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DC’s Unshared Universe Dilemma

*Please note that this article is an opinion-editorial.

Over the last few weeks, there has been a lot of hullabaloo from fans of Warner Bros./DC Comics about the TV universe being a separate entity from the film universe. I’m going to be clear about this: I haven’t seen Arrow, The Flash, Constantine, or Agents of S.H.I.E.L.D, and I’ve only see two episodes of Gotham, which I really liked. One would think that would put me at a disadvantage talking about them – not so. I’m not emotionally connected to any of this. I look at everything here as a possibility, not as realities that I’m personally experiencing. I only know that fans really like most of these shows. Liking these shows means they really like the actors playing the characters.

On the film side, we’ve seen all of these characters recast with film stars, from The Flash movie to Suicide Squad. Arrow’s lead, Stephen Amell, even got into the mix by calling out the WB on announcing the film’s new Flash actor exactly when the TV series got the highest ratings for its second episode than has been seen on the WB. To be fair, no one forgot that the Flash TV series was doing extremely well with the announcement. I’m sure they meant to bolster one and the other with each other.

It’s frustrating. I understand. Fans have the right to be frustrated by the film industry and how it works. Filmmakers are frustrated by the film industry and how it works.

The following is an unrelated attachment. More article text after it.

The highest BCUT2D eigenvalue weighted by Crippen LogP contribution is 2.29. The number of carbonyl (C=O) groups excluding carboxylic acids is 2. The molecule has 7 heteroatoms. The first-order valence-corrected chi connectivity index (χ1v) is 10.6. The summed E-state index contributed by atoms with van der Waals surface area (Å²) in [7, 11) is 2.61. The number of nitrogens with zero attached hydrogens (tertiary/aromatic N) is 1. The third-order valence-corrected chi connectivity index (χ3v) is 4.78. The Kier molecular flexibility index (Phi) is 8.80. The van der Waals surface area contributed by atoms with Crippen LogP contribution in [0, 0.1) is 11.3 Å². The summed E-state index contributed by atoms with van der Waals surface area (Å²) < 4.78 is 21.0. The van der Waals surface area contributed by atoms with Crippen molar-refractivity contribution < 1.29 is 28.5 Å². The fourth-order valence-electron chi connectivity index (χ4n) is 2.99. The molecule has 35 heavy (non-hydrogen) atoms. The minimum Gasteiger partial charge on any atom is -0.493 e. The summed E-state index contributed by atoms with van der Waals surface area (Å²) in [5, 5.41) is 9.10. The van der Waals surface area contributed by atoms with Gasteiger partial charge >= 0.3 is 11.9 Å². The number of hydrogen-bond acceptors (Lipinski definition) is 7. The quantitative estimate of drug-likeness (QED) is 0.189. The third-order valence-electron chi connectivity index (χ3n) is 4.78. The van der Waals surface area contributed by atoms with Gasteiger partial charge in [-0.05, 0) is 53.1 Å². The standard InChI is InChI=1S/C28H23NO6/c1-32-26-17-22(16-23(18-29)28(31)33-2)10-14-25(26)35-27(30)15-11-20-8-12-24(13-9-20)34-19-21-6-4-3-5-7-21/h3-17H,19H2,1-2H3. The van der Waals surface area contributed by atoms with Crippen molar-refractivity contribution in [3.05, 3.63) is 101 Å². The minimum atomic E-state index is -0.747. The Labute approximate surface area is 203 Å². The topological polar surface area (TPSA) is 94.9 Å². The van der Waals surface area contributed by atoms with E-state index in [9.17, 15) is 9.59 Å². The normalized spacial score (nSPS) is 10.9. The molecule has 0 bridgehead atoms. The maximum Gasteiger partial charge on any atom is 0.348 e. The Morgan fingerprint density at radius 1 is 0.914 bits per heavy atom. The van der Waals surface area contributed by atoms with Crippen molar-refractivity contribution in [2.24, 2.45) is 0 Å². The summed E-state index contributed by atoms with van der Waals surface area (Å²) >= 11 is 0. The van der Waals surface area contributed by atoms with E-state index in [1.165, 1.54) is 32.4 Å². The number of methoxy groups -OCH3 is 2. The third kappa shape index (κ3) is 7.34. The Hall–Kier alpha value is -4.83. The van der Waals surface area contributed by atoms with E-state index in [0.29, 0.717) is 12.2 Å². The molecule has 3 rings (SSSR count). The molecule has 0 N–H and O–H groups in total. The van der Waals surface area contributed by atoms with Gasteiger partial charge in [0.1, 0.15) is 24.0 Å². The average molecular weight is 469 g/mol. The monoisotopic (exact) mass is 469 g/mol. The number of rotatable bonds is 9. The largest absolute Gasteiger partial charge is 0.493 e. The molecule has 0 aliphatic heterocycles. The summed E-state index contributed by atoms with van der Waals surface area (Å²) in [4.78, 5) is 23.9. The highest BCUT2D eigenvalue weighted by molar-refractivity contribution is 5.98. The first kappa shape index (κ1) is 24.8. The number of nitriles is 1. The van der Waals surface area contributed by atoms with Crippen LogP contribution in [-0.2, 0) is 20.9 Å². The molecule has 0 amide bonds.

Marvel has set up certain expectations for fans and the entirety of entertainment that are difficult to match on the fly. No one knew Marvel’s entire game plan when Iron Man came out. They started to see a pattern with Thor, but it wasn’t until The Avengers danced into theatres singing, “Nyah-nya-nyahnyah-nyah,” that every fan became blissfully aware of the joy that was being fed to them, and everyone else in the superhero industry would pound their heads on the table in unison, because they didn’t have the inspiration to do this first. Now, fans and nerds alike will follow Marvel through WWIII and won’t even open the car door for anyone else. They will forgive Marvel for accidentally burning down their house and scream at DC for knocking over a glass of milk. Balance has been lost. Why would DC have been concerned about this? Just a couple years earlier their The Dark Knight was hailed as the greatest comic book movie ever made, and for good reason. At that time, Marvel had . . . The Hulk?

There are realities here in catching up to what Marvel has wrought that affect what WB/DC (and others) feels like they have to do with their movie franchises in creating a shared universe. They need big-named stars for overseas sales. This is a reality. Especially for characters that aren’t as well known. For Suicide Squad, someone like Will Smith is a huge find as Deadshot for this film, especially since a lot of the other actors aren’t as well known in foreign territories. Jared Leto is not a name brand in China – though he could be a great Joker. And, Michael Rowe, who played Deadshot on the Arrow TV series, is virtually unknown beyond the watery boundaries of our bio-system. On the other hand, someone like Will Smith would cost far too much to bring onto a TV series. So, it’s most likely that money is a huge thing that keeps their TV and film universes segregated.